"THE WAY I UNDERSTOOD it," she says, "you were supposed to devote these talks to religious matters. Incarnation and Grace and Salvation were some of the noble words you used."
I say that feet are very religious too. She says that's what you think. I say that if you want to know who you are, if you are more than academically interested in that particular mystery, you could do a lot worse than look to your feet for an answer. Introspection in the long run doesn't get you very far because every time you draw back to look at yourself, you are seeing everything except for the part that drew back, and when you draw back to look at the part that drew back to look at yourself, you see again everything except for what you are really looking for. And so on. Since the possibilities for drawing back seem to be infinite, you are, in your quest to see yourself whole, doomed always to see infinitely less than what there will always remain to see. Thus, when you wake up in the morning, called by God to be a self again, if you want to know who you are, watch your feet. Because where your feet take you, that is who you are.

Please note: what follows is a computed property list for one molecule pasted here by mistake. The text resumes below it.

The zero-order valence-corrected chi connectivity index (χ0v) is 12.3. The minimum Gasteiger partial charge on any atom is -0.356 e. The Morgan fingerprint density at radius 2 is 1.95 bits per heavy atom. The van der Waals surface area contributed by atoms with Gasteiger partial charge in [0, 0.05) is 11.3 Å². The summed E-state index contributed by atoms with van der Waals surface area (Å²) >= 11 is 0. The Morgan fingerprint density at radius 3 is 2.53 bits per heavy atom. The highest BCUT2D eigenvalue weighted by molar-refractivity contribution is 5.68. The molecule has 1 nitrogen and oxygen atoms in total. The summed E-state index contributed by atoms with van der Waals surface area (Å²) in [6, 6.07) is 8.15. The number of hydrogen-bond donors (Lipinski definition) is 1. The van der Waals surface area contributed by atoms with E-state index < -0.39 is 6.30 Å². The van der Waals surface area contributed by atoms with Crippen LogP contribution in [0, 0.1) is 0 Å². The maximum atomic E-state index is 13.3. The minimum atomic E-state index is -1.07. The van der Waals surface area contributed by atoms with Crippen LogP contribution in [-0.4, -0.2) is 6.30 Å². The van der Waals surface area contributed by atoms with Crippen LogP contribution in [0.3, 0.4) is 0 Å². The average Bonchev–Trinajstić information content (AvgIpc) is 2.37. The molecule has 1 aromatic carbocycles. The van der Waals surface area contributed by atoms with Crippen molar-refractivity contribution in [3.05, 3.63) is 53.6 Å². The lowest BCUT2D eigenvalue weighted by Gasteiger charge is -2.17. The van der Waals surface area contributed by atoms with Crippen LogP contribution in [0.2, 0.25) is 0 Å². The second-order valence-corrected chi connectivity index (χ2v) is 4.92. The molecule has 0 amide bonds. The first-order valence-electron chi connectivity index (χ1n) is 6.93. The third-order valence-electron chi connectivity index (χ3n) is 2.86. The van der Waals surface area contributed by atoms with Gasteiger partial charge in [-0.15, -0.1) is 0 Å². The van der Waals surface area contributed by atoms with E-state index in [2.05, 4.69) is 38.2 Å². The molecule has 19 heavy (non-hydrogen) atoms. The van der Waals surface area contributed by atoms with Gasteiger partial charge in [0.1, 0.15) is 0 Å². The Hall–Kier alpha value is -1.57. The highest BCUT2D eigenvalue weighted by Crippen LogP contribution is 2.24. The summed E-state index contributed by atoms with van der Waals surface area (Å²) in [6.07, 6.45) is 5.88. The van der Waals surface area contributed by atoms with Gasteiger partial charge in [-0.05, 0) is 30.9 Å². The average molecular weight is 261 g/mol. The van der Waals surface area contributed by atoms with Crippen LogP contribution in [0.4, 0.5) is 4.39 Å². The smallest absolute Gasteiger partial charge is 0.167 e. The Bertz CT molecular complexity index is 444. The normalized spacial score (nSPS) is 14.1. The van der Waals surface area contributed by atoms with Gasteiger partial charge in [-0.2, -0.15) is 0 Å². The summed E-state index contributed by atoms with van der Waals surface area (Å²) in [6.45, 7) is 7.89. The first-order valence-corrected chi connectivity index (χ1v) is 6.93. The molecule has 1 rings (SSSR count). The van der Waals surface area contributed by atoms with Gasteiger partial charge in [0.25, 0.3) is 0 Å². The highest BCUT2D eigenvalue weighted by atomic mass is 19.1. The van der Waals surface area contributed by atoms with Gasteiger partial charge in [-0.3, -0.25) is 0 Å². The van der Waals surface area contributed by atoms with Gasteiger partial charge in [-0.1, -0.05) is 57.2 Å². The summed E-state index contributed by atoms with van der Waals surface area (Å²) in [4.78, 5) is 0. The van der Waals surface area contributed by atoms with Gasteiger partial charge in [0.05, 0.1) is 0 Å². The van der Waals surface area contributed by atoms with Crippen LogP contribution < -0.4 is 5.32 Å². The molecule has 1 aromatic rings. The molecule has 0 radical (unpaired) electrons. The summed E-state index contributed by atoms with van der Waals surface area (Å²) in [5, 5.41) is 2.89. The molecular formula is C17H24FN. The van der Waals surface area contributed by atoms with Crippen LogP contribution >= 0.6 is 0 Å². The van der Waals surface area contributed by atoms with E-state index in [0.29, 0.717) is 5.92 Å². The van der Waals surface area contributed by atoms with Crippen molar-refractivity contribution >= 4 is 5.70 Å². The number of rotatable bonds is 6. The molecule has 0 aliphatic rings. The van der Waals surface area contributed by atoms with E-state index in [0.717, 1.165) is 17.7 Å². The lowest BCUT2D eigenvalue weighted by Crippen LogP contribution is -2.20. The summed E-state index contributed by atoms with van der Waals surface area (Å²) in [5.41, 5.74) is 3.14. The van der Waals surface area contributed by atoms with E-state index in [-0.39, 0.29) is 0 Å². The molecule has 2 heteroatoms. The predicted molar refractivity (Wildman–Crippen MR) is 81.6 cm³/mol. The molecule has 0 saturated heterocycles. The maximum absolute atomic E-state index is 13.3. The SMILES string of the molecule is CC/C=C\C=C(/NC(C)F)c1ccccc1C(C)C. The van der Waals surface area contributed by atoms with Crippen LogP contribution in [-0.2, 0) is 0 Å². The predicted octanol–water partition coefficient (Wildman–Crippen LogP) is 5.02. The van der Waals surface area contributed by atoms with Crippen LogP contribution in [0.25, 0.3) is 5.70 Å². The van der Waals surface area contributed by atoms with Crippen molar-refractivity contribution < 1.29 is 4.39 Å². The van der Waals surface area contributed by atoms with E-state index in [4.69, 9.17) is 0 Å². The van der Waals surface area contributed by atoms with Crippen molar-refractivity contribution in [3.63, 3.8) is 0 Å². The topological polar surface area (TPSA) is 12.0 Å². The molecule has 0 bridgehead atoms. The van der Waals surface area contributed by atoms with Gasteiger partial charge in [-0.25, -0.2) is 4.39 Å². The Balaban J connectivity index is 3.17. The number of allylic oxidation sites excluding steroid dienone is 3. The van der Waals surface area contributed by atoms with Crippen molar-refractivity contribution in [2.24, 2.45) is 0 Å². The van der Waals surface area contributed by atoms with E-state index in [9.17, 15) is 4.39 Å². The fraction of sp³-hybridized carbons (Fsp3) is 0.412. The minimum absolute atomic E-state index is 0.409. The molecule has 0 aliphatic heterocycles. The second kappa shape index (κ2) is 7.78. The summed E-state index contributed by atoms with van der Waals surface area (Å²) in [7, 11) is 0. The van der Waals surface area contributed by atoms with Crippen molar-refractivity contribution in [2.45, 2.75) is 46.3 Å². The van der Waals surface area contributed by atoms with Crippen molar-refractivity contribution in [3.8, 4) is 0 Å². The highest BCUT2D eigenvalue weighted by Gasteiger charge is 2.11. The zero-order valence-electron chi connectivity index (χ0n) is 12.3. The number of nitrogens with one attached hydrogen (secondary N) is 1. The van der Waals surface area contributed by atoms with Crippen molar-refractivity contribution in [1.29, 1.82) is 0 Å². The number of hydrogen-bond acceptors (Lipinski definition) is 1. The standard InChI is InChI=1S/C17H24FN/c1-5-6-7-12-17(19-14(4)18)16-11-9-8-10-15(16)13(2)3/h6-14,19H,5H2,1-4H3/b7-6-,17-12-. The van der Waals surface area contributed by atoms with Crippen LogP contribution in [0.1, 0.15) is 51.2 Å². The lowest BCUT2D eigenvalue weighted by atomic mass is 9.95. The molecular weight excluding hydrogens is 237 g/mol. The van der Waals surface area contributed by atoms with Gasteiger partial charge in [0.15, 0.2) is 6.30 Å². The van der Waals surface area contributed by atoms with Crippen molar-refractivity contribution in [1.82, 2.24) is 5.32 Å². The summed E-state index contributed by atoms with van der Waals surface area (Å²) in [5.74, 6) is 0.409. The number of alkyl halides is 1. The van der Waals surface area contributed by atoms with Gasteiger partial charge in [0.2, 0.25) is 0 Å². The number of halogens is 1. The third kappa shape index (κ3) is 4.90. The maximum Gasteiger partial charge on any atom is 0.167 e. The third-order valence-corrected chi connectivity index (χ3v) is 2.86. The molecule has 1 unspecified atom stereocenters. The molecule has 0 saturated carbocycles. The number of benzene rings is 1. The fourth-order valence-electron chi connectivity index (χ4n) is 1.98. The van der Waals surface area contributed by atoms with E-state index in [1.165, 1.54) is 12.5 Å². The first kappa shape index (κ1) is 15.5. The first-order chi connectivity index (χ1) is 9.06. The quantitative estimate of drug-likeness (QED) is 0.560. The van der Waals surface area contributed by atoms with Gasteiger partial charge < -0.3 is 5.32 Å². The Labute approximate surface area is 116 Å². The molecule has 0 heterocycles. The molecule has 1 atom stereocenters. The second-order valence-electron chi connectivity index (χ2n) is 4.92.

- Originally published in The Alphabet of Grace